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unto Jesus - yet, I believe, she never lost, during the time that I was acquainted with her, a sense of her acceptance with God. She was always much afraid of getting wrong, and was in the habit of applying to me, to ask for information or advice, as she thought she needed it. Sometimes she would call on me for this purpose, and sometimes she would write to me; but, both in my interviews with her, and in her letters, I saw her genuine and deep humility, and her strong, as well as sincere, desire to be always right before God. I may likewise observe, that to her diligence and perseverance in visiting and relieving the sick and the poor, all Bingley can bear testimony.” Such is the statement of Mr. Longbottom.

During her last illness she said, that she had written, in a small book, an account of her first experience of God's pardoning love ; but, at the same time, she requested that it might not be touched until after her death. The account appears in the form of a short diary. After mentioning her conversion in a manner very similar to that in which Mr. Longbottom speaks, she makes occasional remarks on her religious experience generally. A few extracts will serve to illustrate the character which she was happily enabled to sustain, even to the end.

“Dec. 17th, 1837.—I feel truly thankful to God, that I still have my face Zionwards, and that I have an interest in Jesus Christ; but, at the same time, I feel ashamed that I make so little progress in divine things. I see there is great danger of my resting satisfied in my present attainments. O may the Lord make bare his arm in awakening me, and stirring me up to be more watchful and prayerful !

“Dec. 24th.—I desire to be truly thankful to my heavenly Father, for the mercies of another week: I think I have felt a growing determination to be the Lord's. Yesterday my mind was much darkened by the wicked one; and although I did not enjoy such a clear sense of God's favour, I could confidently say, I was his; but to-day (glory be to his name !) I have felt the Lord very precious to my soul : I have enjoyed an almost uninterrupted communion with him. This portion of his word has greatly strengthened my faith : ‘Being born again, not of corruptible seed, but of incorruptible, by the word of God, which liveth and abideth for ever. I have this afternoon been visiting two poor, sick women, conversing and praying with them. I do feel a pleasure in visiting the afflicted. O that I had more power to believe for these poor souls! I afterwards went to see my dear friend J. S, and had a favourable opportunity of recommending to her the religion of Jesus Christ : if God will condescend to bless to her my few, broken remarks, thine, O Lord, shall be the glory!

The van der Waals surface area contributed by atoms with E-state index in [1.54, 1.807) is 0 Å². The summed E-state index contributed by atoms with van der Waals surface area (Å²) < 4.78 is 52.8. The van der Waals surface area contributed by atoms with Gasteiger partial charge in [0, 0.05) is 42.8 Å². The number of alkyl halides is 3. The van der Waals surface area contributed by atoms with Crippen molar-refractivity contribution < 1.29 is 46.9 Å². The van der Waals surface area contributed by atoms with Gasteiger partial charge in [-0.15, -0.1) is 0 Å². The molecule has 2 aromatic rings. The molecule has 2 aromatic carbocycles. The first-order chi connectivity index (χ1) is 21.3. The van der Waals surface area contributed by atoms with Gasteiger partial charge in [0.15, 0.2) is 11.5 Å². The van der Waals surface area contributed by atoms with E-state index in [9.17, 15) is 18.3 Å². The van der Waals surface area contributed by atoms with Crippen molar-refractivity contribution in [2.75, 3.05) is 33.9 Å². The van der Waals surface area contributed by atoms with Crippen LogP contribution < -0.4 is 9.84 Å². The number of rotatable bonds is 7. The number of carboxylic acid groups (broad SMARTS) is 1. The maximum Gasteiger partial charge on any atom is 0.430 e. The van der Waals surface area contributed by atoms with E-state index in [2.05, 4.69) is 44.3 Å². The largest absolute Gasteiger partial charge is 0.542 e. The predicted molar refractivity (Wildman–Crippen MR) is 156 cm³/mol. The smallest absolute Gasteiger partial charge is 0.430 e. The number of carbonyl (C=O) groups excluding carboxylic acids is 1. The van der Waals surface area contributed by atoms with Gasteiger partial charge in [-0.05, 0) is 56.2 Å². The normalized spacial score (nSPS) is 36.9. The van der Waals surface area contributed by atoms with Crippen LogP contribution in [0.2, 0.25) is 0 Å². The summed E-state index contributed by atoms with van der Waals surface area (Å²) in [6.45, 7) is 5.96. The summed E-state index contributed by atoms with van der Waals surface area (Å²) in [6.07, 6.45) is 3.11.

* Jan. 2d, 1838.-I have now entered upon a new year; and when I look back upon the year which has passed into eternity, I feel truly thankful that I am still a living monument of the Lord's mercy, Whilst I have been spared, how many have been removed to an

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eternal world! and amongst that number my own very dear father. I feel to-night a stronger desire to give myself to the Lord, and to conquer sin by looking unto Jesus. O, I do see I am an unprofitable servant! May the Lord pour out his Spirit upon me,

and may

his grace descend upon my heart, as the dew of heaven descends upon the earth, that it may bring forth more fruit! I have been at Bradford to-day, to see my sister : she is still an invalid ; and I feel a strong desire that the Lord would sanctify this affliction to her. I called to see my friend Mrs. and had a most favourable opportunity of conversing with her on religious subjects. I told her what the Lord had done for my soul, and what a happy change I had experienced. She, in return, told me freely the state of her own mind. She is an amiable woman; and if she freely receives the grace of God into her heart, she will be still more so. I find she is under the influence of serious impressions. O may God work powerfully upon her mind, and give her to feel her load of sin and guilt !

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Lord Jesus, help her now to flee,
And seek her hope alone in thee!
Apply thy blood, thy Spirit give,
Subdue her sin, and let her live.'

I will just say, before I lay down my pen, that I return thanks to God, that he has permitted me to go out, and return home, without any accident. “ Jan. 14th.-I still feel that the Lord ‘is mine, and I am lis.'

0, to grace how great a debtor

Daily I'm constrain'd to be !
Let thy grace, Lord, like a fetter,

Bind my wandering heart to thee!'